I stopped again outside number 60. Either I had forgotten how to count, I was going mad or Leonard’s house had disappeared! Leonard had mentioned during our phone conversation to arrange my visit that his house might prove difficult to find, but I had no idea that it would be this problematic. Then, as I peered through the rain at the houses in front of me and on the opposite side of the street, I noticed that between every second house there was a gated passageway that led to the back gardens at the rear of the properties. The gates to the passageways were the same height and width as the front doors on the houses and this, I suspected, may have been the cause of my confusion. I had simply mistaken a front door for a gate and passed it over. However as I drew level with houses 60 and 62 I noticed that there was no hidden front door – or even a house between the two! – but there was a narrow passageway with no gate that stood between the two buildings and led into darkness. I had a horrible suspicion that I would be trespassing on private property and I would be quickly sent on my way by an irate tenant, but nevertheless I decided to venture into the passageway in search of the elusive house number 61 and, if nothing else, to shelter from the rain for a while.
I hurried through the archway before anyone could see me, stopping for a second to take a breather and shake the water from my umbrella. The passageway emerged onto a narrow, muddy path that ran between the uniform rows of back gardens and there were no other buildings in sight so I almost turned back, but then I spotted a corner of guttering jutting out from behind an enormous yew tree at the end of the path which peaked my interest. It seemed unlikely that this was a residential building as it was situated at a considerable distance away from the main street and I suspected that it might be a warehouse or a block of garages, but I decided to take a look anyway and satisfy my curiosity.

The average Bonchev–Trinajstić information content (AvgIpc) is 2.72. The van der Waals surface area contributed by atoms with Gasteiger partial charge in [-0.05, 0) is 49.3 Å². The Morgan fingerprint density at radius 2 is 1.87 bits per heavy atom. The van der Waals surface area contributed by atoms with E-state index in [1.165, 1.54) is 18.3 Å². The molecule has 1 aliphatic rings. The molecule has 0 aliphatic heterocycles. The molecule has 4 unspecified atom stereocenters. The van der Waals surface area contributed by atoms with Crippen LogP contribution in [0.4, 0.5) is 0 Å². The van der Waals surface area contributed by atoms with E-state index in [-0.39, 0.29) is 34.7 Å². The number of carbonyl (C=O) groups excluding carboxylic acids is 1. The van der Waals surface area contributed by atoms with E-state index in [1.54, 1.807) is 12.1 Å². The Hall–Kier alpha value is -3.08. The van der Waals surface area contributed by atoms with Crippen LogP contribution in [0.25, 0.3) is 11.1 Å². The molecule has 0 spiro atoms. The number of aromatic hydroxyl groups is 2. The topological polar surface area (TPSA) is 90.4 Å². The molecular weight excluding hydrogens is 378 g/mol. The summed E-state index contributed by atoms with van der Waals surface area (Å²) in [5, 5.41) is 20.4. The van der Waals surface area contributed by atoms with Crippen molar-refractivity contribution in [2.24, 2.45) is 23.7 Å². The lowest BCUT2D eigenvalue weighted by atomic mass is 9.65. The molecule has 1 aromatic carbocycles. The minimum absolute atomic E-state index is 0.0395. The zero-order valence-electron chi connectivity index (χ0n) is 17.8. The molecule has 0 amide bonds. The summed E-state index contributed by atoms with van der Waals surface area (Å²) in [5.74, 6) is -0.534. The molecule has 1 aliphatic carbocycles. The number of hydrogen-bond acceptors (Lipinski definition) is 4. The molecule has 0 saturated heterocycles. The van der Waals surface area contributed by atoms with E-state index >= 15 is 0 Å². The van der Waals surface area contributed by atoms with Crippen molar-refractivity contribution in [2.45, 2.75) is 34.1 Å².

As I traversed my way along the path, taking care with my footing over the uneven ground and cursing my choice of footwear, I was startled by the sound of loud barking to my immediate right. In the garden nearest to me stood three large dogs that snarled menacingly, scratched their nails against the fence and pressed their snouts between the wooden slats to glare at me. I hurried past the fierce dogs and continued along the path and what emerged from behind the trees was quite unexpected.
On the edge of the wood was a large, old house that stood in complete contrast to the small, pokey terraced houses on the main street. It was in a shockingly poor state of repair; a hand-made plaque on the gate read ‘Elmfield House’ but there was no accompanying house number, the front garden was bristling with weeds and littered with bricks and cardboard boxes, thin cream-coloured muslin was strung up at some of the windows to act as makeshift net curtains, the brickwork was crumbling away in several places and the paintwork on the window frames had flaked away to reveal rotting wood beneath. From its state of decay I assumed that the house had either stood derelict for some time or it was inhabited by a mad recluse who cared very little for its maintenance - either way, door-to-door salesmen and religious callers would certainly have given this house a wide berth!